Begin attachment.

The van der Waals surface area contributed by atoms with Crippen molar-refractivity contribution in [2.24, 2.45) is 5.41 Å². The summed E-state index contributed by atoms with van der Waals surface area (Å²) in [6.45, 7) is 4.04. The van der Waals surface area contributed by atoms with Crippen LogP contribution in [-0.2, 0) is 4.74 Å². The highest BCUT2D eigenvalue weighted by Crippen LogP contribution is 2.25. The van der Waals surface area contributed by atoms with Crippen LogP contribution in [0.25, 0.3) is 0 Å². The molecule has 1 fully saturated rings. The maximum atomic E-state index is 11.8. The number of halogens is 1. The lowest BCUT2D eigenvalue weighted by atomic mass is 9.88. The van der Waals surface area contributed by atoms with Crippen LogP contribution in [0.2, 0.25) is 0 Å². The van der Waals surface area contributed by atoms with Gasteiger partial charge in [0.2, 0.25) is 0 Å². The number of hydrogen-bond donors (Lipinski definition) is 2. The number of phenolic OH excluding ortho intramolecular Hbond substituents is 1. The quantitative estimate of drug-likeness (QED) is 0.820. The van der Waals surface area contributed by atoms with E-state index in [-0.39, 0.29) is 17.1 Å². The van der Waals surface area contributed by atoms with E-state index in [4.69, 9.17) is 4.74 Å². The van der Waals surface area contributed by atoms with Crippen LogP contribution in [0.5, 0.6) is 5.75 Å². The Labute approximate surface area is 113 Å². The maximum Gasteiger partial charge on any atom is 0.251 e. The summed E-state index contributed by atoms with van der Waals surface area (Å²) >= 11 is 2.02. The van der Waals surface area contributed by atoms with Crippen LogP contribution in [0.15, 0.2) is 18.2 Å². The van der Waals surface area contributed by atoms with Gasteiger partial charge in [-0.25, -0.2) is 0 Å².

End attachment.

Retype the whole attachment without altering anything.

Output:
The van der Waals surface area contributed by atoms with Crippen molar-refractivity contribution in [2.24, 2.45) is 5.41 Å². The summed E-state index contributed by atoms with van der Waals surface area (Å²) in [6.45, 7) is 4.04. The van der Waals surface area contributed by atoms with Crippen LogP contribution in [-0.2, 0) is 4.74 Å². The highest BCUT2D eigenvalue weighted by Crippen LogP contribution is 2.25. The van der Waals surface area contributed by atoms with Crippen LogP contribution in [0.25, 0.3) is 0 Å². The molecule has 1 fully saturated rings. The maximum atomic E-state index is 11.8. The number of halogens is 1. The lowest BCUT2D eigenvalue weighted by atomic mass is 9.88. The van der Waals surface area contributed by atoms with Crippen LogP contribution in [0.2, 0.25) is 0 Å². The van der Waals surface area contributed by atoms with Gasteiger partial charge in [0.2, 0.25) is 0 Å². The number of hydrogen-bond donors (Lipinski definition) is 2. The number of phenolic OH excluding ortho intramolecular Hbond substituents is 1. The quantitative estimate of drug-likeness (QED) is 0.820. The van der Waals surface area contributed by atoms with E-state index in [-0.39, 0.29) is 17.1 Å². The van der Waals surface area contributed by atoms with E-state index in [4.69, 9.17) is 4.74 Å². The van der Waals surface area contributed by atoms with Crippen LogP contribution in [0.5, 0.6) is 5.75 Å². The Labute approximate surface area is 113 Å². The maximum Gasteiger partial charge on any atom is 0.251 e. The summed E-state index contributed by atoms with van der Waals surface area (Å²) >= 11 is 2.02. The van der Waals surface area contributed by atoms with Crippen LogP contribution in [0.15, 0.2) is 18.2 Å². The van der Waals surface area contributed by atoms with Gasteiger partial charge in [-0.25, -0.2) is 0 Å².